Best Movies of All Time + [war]

JOHN RABE

JOHN RABE
Not Rated

You can watch the trailer here

I found this movie while randomly searching through the foreign film section of NetFlix's Instant Watch films. I'm definitely glad I took a chance on it.

John Rabe (pronounced rah-buh), which was directed by Florian Gallenberger, tells the true story of a German businessman running a Siemens factory in Nanking, China in the late 1930s before the start of the second World War. When the Japanese start to bomb Nanking, Rabe (Ulrich Tukur) decides to aid the Chinese workers in his factory, many of whom he had known for the majority of his twenty-seven years in China. After the initial attacks, Rabe and his wife Dora (Dagmar Manzel) attempt to flee to safety, but John stays behind only to see his wife's boat attacked and destroyed before his very eyes. He falls into a state of depression but maintains his resolve to help the Chinese by creating a "safety zone" within the city that they hope the Japanese will acknowledge. With the help of a college teacher (Anne Consigny), a doctor (Steve Buscemi) and a young German idealist (Daniel Brühl), John Rabe does everything in his power to help the Chinese people while keeping the Japanese forces at as great of a distance as possible.

To start, I'd like to say that John Rabe is as much a foreign film as 2001's No Man's Land - yes, there are scenes in languages other than English, but there's also plenty of screen-time with characters speaking only English. If I had to break it down, I'd say that this film is about forty percent German, thirty-five percent English, twenty percent Japanese and five percent Chinese. We get the whole package when it comes to the languages, so I guess it's fair to call this a "foreign language" film. However, there's no mistaking that this was a German-made and produced feature, so that can't be taken away from it.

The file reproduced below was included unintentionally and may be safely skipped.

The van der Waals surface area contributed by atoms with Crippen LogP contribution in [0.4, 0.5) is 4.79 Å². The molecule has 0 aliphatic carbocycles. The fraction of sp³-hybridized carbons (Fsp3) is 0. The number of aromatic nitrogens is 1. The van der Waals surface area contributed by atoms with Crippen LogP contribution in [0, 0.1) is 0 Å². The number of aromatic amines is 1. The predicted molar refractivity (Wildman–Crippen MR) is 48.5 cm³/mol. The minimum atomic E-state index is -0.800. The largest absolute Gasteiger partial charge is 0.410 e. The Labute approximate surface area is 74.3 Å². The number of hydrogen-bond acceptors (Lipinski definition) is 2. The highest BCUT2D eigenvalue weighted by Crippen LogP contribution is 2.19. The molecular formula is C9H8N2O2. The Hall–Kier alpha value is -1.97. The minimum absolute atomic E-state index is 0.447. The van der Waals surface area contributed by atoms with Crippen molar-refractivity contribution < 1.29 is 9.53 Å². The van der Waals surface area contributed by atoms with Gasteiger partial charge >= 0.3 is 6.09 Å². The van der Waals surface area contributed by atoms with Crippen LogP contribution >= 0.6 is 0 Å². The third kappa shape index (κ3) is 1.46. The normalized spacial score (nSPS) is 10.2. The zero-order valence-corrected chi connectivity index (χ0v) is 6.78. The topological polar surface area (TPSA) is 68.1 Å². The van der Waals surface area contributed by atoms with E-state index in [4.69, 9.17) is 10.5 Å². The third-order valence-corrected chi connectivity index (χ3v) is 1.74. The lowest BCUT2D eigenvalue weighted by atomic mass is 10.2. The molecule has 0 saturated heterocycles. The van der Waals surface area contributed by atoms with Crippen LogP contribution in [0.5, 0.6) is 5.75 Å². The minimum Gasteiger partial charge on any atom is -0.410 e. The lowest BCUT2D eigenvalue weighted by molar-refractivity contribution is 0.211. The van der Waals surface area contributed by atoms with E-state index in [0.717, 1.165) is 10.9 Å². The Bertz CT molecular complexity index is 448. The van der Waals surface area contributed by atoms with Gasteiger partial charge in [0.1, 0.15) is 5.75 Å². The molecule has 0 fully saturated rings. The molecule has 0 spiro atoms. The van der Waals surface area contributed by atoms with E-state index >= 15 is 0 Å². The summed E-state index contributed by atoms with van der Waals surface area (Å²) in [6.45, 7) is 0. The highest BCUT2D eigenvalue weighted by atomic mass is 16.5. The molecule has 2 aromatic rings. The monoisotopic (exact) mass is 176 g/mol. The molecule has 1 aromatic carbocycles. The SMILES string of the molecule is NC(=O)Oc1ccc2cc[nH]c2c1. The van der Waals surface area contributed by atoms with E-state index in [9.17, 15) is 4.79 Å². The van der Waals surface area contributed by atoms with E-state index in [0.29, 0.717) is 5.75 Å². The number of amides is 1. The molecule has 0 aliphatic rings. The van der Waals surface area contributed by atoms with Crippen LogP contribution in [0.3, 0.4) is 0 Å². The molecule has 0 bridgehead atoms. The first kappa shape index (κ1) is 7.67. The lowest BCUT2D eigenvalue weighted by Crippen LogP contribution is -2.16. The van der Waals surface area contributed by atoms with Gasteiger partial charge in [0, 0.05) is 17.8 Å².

That being said, the screenplay is actually pretty good. Despite the constant change in language, I never felt lost with the story or the dialogue. I think that the story was conveyed as best as it possibly could have been, although there were a few scenes that probably didn't need to be left off the cutting room floor. I think that the writers did a decent job giving us some very emotional scenes that expressed the gravity of the viciousness of the situation in Nanking, so that's also a plus. I don't really have any qualms about the screenplay - it's just solid if not fantastic.

The acting is also very good all-around. Tukur is splendid as our lead, a historical figure I had never heard of before seeing this movie (which may be a bit of a shame considering all he did). He conveys his emotions in a very quiet manner, and I think that made his character all the more likable. Tukur made me want to root for Rabe to succeed in his endeavor. Brühl is also very good in his supporting role, and if you recognize him, there's a good reason - he played Pvt. Fredrick Zoller in 2009's Inglourious Basterds. Even Buscemi gives a great performance in a completely surprise role (yes, I was utterly speechless when he showed up on the screen; apparently I need to do a little more research before I watch these movies...).

Overall, it's definitely a film worth watching, especially if you're a history buff or are interested in wartime films. It's an interesting story that made me think about Schindler's List quite a bit, but it's nowhere as good as that masterpiece. Still, John Rabe should be seen if only to advance a little bit of historical knowledge in somewhat entertaining fashion.

Movie Review Summary:
Grade: B
Thumb... Mostly Up

Addition to Awards
2010: 1 nomination